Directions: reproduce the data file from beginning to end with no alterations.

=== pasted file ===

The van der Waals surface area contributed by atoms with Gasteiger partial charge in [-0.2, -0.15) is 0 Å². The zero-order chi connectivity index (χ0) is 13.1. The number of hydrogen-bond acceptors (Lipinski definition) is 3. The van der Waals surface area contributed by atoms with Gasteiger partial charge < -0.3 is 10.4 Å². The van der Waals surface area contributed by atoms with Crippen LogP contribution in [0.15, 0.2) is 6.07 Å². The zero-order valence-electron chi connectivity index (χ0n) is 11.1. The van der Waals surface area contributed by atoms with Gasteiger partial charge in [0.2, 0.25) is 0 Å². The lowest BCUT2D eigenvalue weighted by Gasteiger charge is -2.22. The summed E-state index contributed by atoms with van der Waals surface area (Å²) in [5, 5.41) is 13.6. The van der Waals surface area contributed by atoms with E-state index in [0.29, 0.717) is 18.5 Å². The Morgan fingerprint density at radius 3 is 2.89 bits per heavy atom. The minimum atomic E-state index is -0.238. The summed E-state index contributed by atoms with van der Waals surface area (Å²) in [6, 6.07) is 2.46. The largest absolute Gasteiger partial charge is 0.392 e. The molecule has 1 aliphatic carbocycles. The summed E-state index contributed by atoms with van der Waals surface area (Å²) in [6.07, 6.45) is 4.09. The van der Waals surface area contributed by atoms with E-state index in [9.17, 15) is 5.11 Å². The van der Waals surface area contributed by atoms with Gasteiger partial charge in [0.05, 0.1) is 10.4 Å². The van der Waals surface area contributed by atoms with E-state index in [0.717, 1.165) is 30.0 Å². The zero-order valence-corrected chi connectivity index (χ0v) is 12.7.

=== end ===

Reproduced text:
The van der Waals surface area contributed by atoms with Gasteiger partial charge in [-0.2, -0.15) is 0 Å². The zero-order chi connectivity index (χ0) is 13.1. The number of hydrogen-bond acceptors (Lipinski definition) is 3. The van der Waals surface area contributed by atoms with Gasteiger partial charge < -0.3 is 10.4 Å². The van der Waals surface area contributed by atoms with Crippen LogP contribution in [0.15, 0.2) is 6.07 Å². The zero-order valence-electron chi connectivity index (χ0n) is 11.1. The van der Waals surface area contributed by atoms with Gasteiger partial charge in [0.2, 0.25) is 0 Å². The lowest BCUT2D eigenvalue weighted by Gasteiger charge is -2.22. The summed E-state index contributed by atoms with van der Waals surface area (Å²) in [5, 5.41) is 13.6. The van der Waals surface area contributed by atoms with E-state index in [0.29, 0.717) is 18.5 Å². The Morgan fingerprint density at radius 3 is 2.89 bits per heavy atom. The minimum atomic E-state index is -0.238. The summed E-state index contributed by atoms with van der Waals surface area (Å²) in [6, 6.07) is 2.46. The largest absolute Gasteiger partial charge is 0.392 e. The molecule has 1 aliphatic carbocycles. The summed E-state index contributed by atoms with van der Waals surface area (Å²) in [6.07, 6.45) is 4.09. The van der Waals surface area contributed by atoms with E-state index in [9.17, 15) is 5.11 Å². The van der Waals surface area contributed by atoms with Gasteiger partial charge in [0.05, 0.1) is 10.4 Å². The van der Waals surface area contributed by atoms with E-state index in [0.717, 1.165) is 30.0 Å². The zero-order valence-corrected chi connectivity index (χ0v) is 12.7.